Type a letter after the second quote at the end of the line and press Enter to see what happens when you have a syntax error. Delete the letter to correct the syntax. You should now have two lines within the Sub Macro1(), End Sub block as follows:
Selection.TypeText Text:="Have a great day!"
Selection.TypeText "whatever" ‘ you can also...
(you can also use the apostrophe to signify a comment at the end of a line of code. If you typed in something other than the word "whatever," that is what you will see here.)
Spaces before and after a line of code are OK and can be used to improve the readability of your code, as we’ll see later.
OK. Now we’ll run the macro.
Go to the Word document that you created the macro in.
Since we want to run this macro occasionally while typing letters, we’ll need to add a button to the toolbar. To do this right click on any toolbar button or grey space in the toolbar. A long menu will appear of all the possible toolbars you could add to Word. At the bottom you’ll find the word Customize… click on it. The Customize dialog box should be displayed with the middle tab "Commands" selected to the foreground. Scroll down in the list on the left and select Macros. In the left pane you should now see a list of macros you’ve created. In this case you should only see the one macro that we created:
Drag the macro to anywhere in any toolbar. The menu bar at the top is also a toolbar. As you progress upward you’ll see an X by the pointer until you clear the dialog box, where upon the X will change to a +. When you are over a place on the toolbar where Word can insert your new button, the vertical insert bar will appear. Release the mouse button to insert the button.
While the Customize dialog box is open you have control over the toolbar buttons. If you right click on the new macro button you will see options to change how it is displayed, with or without an image or text and what image and text are used. When you create a fully functional macro for you you can customize the button.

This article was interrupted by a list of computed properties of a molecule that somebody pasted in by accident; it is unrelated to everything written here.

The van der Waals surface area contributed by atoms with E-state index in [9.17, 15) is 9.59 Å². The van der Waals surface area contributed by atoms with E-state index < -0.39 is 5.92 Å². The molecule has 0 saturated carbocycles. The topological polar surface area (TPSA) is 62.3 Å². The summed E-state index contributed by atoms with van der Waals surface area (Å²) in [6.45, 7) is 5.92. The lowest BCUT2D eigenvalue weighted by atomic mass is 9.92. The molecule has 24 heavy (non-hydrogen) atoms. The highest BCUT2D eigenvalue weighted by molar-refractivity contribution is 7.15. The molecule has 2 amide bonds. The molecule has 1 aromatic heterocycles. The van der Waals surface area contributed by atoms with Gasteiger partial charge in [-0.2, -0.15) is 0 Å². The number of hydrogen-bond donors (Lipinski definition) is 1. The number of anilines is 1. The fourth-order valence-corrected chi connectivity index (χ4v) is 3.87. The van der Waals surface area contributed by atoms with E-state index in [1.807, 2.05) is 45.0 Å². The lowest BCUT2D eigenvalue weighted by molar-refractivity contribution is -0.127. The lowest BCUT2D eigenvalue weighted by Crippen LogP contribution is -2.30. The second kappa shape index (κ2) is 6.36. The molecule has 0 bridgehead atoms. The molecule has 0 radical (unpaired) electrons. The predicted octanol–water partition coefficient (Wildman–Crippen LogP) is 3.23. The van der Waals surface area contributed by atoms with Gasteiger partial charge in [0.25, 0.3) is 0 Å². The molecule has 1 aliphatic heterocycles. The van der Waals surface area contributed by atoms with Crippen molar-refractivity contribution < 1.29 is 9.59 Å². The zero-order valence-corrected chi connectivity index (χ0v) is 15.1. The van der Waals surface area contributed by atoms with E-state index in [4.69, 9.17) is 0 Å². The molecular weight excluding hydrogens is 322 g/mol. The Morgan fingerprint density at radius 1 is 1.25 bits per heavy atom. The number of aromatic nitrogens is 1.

Close the dialog and click on the button, the macro should run and you will see what you recorded and also the line you added.
To quickly create more macros with different text in each, instead of recording it, you can copy the block and paste it after the End Sub line and change the text. Change the name Macro1 to something else since you will receive an error message when you try to run a macro if there are two macros with the same name.
A macro name must begin with a letter, consist of letters, numbers, and/or underscores, with no spaces, and followed by ().
If the text you want to insert will take more than one line, either keep typing off to the right on the same line or add a space and (without the quotes) “& _” to the end of each line that is continued (there is a space between the & and _). For example:
Selection.TypeText "If the text you want to insert " & _
"will take more than" & _
" one line, either keep type off to the right " & _
"on the same"
A space followed by & _ tells the editor that this should be read as the same line. And, because we are continuing a string, we must add extra quotation marks in each line.
We could have run the macro using the VBA Editor itself. We will do this in the next tutorial.
End of Running a Macro Using VBA